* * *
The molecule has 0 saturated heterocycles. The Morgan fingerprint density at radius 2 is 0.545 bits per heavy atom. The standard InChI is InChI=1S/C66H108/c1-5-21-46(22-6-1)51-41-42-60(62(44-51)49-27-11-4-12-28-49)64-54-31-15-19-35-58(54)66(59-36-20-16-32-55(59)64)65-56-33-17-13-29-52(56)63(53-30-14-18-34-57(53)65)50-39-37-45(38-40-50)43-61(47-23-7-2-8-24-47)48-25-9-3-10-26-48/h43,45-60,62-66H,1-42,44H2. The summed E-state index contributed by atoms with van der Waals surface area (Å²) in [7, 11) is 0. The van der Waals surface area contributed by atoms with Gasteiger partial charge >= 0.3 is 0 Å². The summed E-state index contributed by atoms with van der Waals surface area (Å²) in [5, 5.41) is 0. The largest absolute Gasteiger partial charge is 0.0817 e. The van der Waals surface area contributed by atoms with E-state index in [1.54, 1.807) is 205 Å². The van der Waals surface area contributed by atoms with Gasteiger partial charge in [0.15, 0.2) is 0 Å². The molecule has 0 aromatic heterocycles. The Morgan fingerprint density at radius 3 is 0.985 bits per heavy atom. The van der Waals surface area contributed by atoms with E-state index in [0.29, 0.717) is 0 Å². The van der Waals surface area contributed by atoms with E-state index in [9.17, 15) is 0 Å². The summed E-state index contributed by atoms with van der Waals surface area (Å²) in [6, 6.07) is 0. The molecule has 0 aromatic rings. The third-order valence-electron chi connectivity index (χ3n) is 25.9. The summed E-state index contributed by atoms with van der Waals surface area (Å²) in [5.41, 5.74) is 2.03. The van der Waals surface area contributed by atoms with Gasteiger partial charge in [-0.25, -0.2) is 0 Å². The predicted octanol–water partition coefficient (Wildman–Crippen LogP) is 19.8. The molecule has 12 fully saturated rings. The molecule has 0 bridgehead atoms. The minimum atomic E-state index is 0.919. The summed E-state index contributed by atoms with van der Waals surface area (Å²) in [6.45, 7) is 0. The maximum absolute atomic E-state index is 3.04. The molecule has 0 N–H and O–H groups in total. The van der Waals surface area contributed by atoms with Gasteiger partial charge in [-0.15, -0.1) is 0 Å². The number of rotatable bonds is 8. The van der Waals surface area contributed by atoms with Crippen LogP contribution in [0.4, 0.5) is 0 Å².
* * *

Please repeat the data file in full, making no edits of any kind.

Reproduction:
The molecule has 0 saturated heterocycles. The Morgan fingerprint density at radius 2 is 0.545 bits per heavy atom. The standard InChI is InChI=1S/C66H108/c1-5-21-46(22-6-1)51-41-42-60(62(44-51)49-27-11-4-12-28-49)64-54-31-15-19-35-58(54)66(59-36-20-16-32-55(59)64)65-56-33-17-13-29-52(56)63(53-30-14-18-34-57(53)65)50-39-37-45(38-40-50)43-61(47-23-7-2-8-24-47)48-25-9-3-10-26-48/h43,45-60,62-66H,1-42,44H2. The summed E-state index contributed by atoms with van der Waals surface area (Å²) in [7, 11) is 0. The van der Waals surface area contributed by atoms with Gasteiger partial charge >= 0.3 is 0 Å². The summed E-state index contributed by atoms with van der Waals surface area (Å²) in [5, 5.41) is 0. The largest absolute Gasteiger partial charge is 0.0817 e. The van der Waals surface area contributed by atoms with E-state index in [1.54, 1.807) is 205 Å². The van der Waals surface area contributed by atoms with Gasteiger partial charge in [0.15, 0.2) is 0 Å². The molecule has 0 aromatic heterocycles. The Morgan fingerprint density at radius 3 is 0.985 bits per heavy atom. The van der Waals surface area contributed by atoms with E-state index in [0.29, 0.717) is 0 Å². The van der Waals surface area contributed by atoms with E-state index in [9.17, 15) is 0 Å². The summed E-state index contributed by atoms with van der Waals surface area (Å²) in [6, 6.07) is 0. The molecule has 0 aromatic rings. The third-order valence-electron chi connectivity index (χ3n) is 25.9. The summed E-state index contributed by atoms with van der Waals surface area (Å²) in [5.41, 5.74) is 2.03. The van der Waals surface area contributed by atoms with Gasteiger partial charge in [-0.25, -0.2) is 0 Å². The predicted octanol–water partition coefficient (Wildman–Crippen LogP) is 19.8. The molecule has 12 fully saturated rings. The molecule has 0 bridgehead atoms. The minimum atomic E-state index is 0.919. The summed E-state index contributed by atoms with van der Waals surface area (Å²) in [6.45, 7) is 0. The maximum absolute atomic E-state index is 3.04. The molecule has 0 N–H and O–H groups in total. The van der Waals surface area contributed by atoms with Gasteiger partial charge in [-0.15, -0.1) is 0 Å². The number of rotatable bonds is 8. The van der Waals surface area contributed by atoms with Crippen LogP contribution in [0.4, 0.5) is 0 Å².